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  • Writer's picturerebeccaecarpenter

What’s Happening in the Garden: June

Greetings from the garden!  June is upon us, and although it feels like spring was just yesterday (it was), our summer crops are in full bloom.  Here’s a look at what’s happening in the garden now…

Our tiny cauliflower heads are white, but if we leave them on the vine long enough, and they’ll turn purple.

The peas are vining, and we’ve upcycled a pallet into a trellis to support vertical growth.

(Caution: pallets aren’t always great in an organic gardens, because they’re often treated with chemicals. Proceed with caution if you intend to use one in your garden.)

Our basil is thriving, and the scent is heavenly.  This future pesto is a favorite in our garden, and couldn’t be easier to grow.

The green beans are off to a good start, beginning to wind themselves up the poles (hence their nickname, “pole beans”).  

Our cumin seeds have just sprouted.  This is our first year growing cumin, so it will be an experiment.

Our spring crops have begun to bolt, thanks to the increasing heat.  Plants like arugula (seen here) and cilantro will send up a tall stalk with flowers, which will then produce seeds.  This indicates the end of the harvesting season for the plant, as they become quite bitter.  Although we won’t be adding these to our salads any more, we’re leaving them in the garden to attract pollinators, and to allow the seeds to drop.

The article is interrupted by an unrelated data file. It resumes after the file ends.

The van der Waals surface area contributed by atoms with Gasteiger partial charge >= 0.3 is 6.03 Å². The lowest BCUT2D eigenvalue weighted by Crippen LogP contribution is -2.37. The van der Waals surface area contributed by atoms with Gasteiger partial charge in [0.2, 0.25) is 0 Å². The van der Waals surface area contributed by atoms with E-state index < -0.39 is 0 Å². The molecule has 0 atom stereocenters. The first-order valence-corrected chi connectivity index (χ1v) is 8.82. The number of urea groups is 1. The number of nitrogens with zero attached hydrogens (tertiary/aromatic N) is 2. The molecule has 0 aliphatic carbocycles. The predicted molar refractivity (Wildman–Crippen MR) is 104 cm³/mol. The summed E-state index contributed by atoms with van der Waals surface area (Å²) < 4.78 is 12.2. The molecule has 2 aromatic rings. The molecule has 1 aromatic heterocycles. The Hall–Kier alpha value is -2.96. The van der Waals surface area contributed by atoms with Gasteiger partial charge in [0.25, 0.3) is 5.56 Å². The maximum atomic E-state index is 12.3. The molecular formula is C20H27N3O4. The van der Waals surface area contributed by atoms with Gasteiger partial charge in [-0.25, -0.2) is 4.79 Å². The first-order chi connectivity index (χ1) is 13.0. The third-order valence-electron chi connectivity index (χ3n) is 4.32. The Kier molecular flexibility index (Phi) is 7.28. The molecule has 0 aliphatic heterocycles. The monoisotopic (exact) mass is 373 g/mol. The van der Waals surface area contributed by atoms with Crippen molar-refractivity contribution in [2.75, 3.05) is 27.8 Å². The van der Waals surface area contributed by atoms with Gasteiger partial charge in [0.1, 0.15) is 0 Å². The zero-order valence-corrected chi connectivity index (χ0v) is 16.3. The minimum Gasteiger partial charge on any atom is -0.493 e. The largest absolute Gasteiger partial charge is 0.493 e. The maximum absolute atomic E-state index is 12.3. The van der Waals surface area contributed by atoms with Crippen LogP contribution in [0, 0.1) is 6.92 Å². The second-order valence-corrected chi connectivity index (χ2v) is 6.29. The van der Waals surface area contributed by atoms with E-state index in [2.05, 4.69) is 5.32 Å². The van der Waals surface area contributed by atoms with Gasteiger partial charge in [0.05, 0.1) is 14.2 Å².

We’ve co-planted several herbs in this container — mint (right), rosemary (left), and lemon thyme (front).  Even if you don’t eat these herbs, we highly recommend them — their scent perfumes the whole garden.

Our salad bowl bed (complete with chard, buttercrunch lettuce, romaine and arugula) has made for some great salads this spring.  The rainbow chard is particularly beautiful, with colorful red and yellow stems.

Our watermelon is making progress, albeit slow.  We’ve planted it in a partially-shaded bed, so the lack of sun is likely contributing to its slow growth.

The cucumbers have just begun producing flowers, so now we wait for the bees to do their job, and within a few weeks these flowers will begin producing fruit.

Last but not least, our raised bed.  We’re using intensive planting techniques, including lots of vertical growing space, to maximize our harvest.  The front row is herbs (and a pineapple!); the middle row is broccoli, cauliflower, carrots, squash and zucchini; and the back row (which can’t be seen yet) is okra, peppers and tomatoes.

It’s peak season now, so lots will be happening in the garden over the next month.  Until then, happy (urban) farming!

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